Tom Arthur has been appointed the Scottish Government Minister for Public Finance, Planning and Community Wealth. 

He will be having lots of briefings, but what are realities about the planning system that he should know about? 

It is complicated 

There are lots of rules, procedures and policies. That is a source of frustration, confusion, and uncertainty for everyone involved in the planning system. 

Balancing differing interests 

Planning is about balancing differing interests. The difficulties about doing that were summed up in a statement in the previous Scottish Planning Policy document: 

“It is essential to recognise that planning issues, by their very nature, will often bring differing interests into opposition and disagreement and the resolution of those issues will inevitably disappoint some parties. The planning system cannot satisfy all interests all of the time. It should, however, enable speedy decision making in ways which are transparent and demonstrably fair.” 

At the sharp end 

Planning is where it all happens. Its (relative) accessibility means it is a focus for everyone's agendas. It is used to deliver wider Government policies. Practical difficulties and tensions are often exposed. Sometimes it feels like too much is being asked/ expected of the planning system.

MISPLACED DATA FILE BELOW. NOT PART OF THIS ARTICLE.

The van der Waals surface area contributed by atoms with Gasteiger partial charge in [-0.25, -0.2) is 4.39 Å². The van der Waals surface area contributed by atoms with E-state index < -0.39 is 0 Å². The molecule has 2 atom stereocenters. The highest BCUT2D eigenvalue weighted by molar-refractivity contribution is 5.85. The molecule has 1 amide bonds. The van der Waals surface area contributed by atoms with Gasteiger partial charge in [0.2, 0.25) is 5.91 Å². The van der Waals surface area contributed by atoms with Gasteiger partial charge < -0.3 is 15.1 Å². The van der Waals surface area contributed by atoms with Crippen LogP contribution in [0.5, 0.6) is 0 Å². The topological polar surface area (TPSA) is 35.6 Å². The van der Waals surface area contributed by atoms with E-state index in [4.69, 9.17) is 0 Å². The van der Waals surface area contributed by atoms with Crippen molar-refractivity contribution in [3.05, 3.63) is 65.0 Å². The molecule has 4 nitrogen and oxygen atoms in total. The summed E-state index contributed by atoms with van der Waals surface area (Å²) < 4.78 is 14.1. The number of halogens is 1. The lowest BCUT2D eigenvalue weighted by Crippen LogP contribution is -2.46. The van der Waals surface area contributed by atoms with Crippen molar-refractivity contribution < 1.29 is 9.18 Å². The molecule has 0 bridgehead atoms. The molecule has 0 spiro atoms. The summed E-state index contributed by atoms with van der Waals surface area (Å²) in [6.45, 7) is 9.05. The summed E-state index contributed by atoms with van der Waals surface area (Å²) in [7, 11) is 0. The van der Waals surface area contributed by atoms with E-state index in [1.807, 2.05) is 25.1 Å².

The plan 

The Minister will hear a lot about "the plan", aka "the development plan". Unfortunately, it's not that simple: there are a multiplicity of plans. 

Plan-led system

Another frequently used phrase is "the plan-led system". It is valuable to have a plan to guide decision-making. However, our planning system does not require decisions to be made in accordance with the plan (in contrast to the zoning systems operated in other countries). 

The weight, or more often the lack of weight, given to development plans when deciding planning applications can be controversial. The principle of developing allocated sites is frequently still debated at the planning application stage, which raises the question of the point of having a plan. 

Planning judgment 

Planning decisions are inherently discretionary, involving exercise of judgment. Depending on your viewpoint, that is valuable flexibility or frustrating unpredictability. 

Who has the power?

Members of the public often complain that the planning system favours developers, who can marshall teams of experts. Developers say they are at the mercy of the planning officers and councillors making the decisions. The officers and councillors can feel that they do not have the power to make the decisions they really want to make, and point to decisions being overturned on appeal by Scottish Government reporters. 


The draft National Planning Framework 4 is to be published in the Autumn. It will focus on policy objectives, but all of the themes mentioned above will underpin the preparation of the draft and the responses to it. 


Neil Collar